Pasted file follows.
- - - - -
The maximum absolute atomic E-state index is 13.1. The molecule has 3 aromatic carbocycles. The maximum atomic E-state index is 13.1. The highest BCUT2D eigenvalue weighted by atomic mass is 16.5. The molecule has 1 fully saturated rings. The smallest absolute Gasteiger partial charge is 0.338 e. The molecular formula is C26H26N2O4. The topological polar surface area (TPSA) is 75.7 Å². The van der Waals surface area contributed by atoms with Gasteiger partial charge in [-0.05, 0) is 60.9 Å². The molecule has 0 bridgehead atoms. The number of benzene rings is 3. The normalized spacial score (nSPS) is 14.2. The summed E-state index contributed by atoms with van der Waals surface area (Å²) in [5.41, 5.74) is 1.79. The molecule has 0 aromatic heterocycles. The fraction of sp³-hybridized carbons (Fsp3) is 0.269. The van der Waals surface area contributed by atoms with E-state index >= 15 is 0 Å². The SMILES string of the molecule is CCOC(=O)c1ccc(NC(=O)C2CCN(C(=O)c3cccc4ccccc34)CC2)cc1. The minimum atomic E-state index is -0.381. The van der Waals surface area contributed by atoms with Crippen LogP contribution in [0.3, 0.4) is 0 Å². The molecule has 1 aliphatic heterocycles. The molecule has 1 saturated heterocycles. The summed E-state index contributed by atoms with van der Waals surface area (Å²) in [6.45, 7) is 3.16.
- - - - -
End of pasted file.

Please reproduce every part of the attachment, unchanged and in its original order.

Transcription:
The maximum absolute atomic E-state index is 13.1. The molecule has 3 aromatic carbocycles. The maximum atomic E-state index is 13.1. The highest BCUT2D eigenvalue weighted by atomic mass is 16.5. The molecule has 1 fully saturated rings. The smallest absolute Gasteiger partial charge is 0.338 e. The molecular formula is C26H26N2O4. The topological polar surface area (TPSA) is 75.7 Å². The van der Waals surface area contributed by atoms with Gasteiger partial charge in [-0.05, 0) is 60.9 Å². The molecule has 0 bridgehead atoms. The number of benzene rings is 3. The normalized spacial score (nSPS) is 14.2. The summed E-state index contributed by atoms with van der Waals surface area (Å²) in [5.41, 5.74) is 1.79. The molecule has 0 aromatic heterocycles. The fraction of sp³-hybridized carbons (Fsp3) is 0.269. The van der Waals surface area contributed by atoms with E-state index >= 15 is 0 Å². The SMILES string of the molecule is CCOC(=O)c1ccc(NC(=O)C2CCN(C(=O)c3cccc4ccccc34)CC2)cc1. The minimum atomic E-state index is -0.381. The van der Waals surface area contributed by atoms with Crippen LogP contribution in [0.3, 0.4) is 0 Å². The molecule has 1 aliphatic heterocycles. The molecule has 1 saturated heterocycles. The summed E-state index contributed by atoms with van der Waals surface area (Å²) in [6.45, 7) is 3.16.